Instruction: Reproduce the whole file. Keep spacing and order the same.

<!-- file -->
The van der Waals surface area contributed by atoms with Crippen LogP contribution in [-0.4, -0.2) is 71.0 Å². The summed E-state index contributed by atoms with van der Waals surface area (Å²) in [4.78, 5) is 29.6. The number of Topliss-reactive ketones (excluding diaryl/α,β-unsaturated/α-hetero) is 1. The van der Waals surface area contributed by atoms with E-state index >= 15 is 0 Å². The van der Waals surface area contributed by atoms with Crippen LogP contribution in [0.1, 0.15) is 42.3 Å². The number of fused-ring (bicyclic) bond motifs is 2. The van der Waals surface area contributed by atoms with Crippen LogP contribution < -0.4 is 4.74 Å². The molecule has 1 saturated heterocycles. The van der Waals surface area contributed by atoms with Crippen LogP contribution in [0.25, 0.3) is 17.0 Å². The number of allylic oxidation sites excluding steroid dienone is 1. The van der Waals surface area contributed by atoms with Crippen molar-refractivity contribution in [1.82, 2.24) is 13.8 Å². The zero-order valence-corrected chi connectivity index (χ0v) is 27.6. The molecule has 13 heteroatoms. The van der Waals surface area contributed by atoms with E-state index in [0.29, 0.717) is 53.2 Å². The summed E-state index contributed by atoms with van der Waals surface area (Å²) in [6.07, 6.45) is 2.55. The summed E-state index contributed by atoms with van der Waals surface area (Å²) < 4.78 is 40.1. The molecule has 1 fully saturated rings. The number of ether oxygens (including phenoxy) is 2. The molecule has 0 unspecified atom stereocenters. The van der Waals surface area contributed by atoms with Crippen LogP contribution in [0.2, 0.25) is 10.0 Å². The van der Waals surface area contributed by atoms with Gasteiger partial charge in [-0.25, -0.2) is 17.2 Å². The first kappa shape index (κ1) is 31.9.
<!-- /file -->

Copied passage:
The van der Waals surface area contributed by atoms with Crippen LogP contribution in [-0.4, -0.2) is 71.0 Å². The summed E-state index contributed by atoms with van der Waals surface area (Å²) in [4.78, 5) is 29.6. The number of Topliss-reactive ketones (excluding diaryl/α,β-unsaturated/α-hetero) is 1. The van der Waals surface area contributed by atoms with E-state index >= 15 is 0 Å². The van der Waals surface area contributed by atoms with Crippen LogP contribution in [0.1, 0.15) is 42.3 Å². The number of fused-ring (bicyclic) bond motifs is 2. The van der Waals surface area contributed by atoms with Crippen LogP contribution < -0.4 is 4.74 Å². The molecule has 1 saturated heterocycles. The van der Waals surface area contributed by atoms with Crippen LogP contribution in [0.25, 0.3) is 17.0 Å². The number of allylic oxidation sites excluding steroid dienone is 1. The van der Waals surface area contributed by atoms with Crippen molar-refractivity contribution in [1.82, 2.24) is 13.8 Å². The zero-order valence-corrected chi connectivity index (χ0v) is 27.6. The molecule has 13 heteroatoms. The van der Waals surface area contributed by atoms with E-state index in [0.29, 0.717) is 53.2 Å². The summed E-state index contributed by atoms with van der Waals surface area (Å²) in [6.07, 6.45) is 2.55. The summed E-state index contributed by atoms with van der Waals surface area (Å²) < 4.78 is 40.1. The molecule has 1 fully saturated rings. The number of ether oxygens (including phenoxy) is 2. The molecule has 0 unspecified atom stereocenters. The van der Waals surface area contributed by atoms with Crippen LogP contribution in [0.2, 0.25) is 10.0 Å². The van der Waals surface area contributed by atoms with Gasteiger partial charge in [-0.25, -0.2) is 17.2 Å². The first kappa shape index (κ1) is 31.9.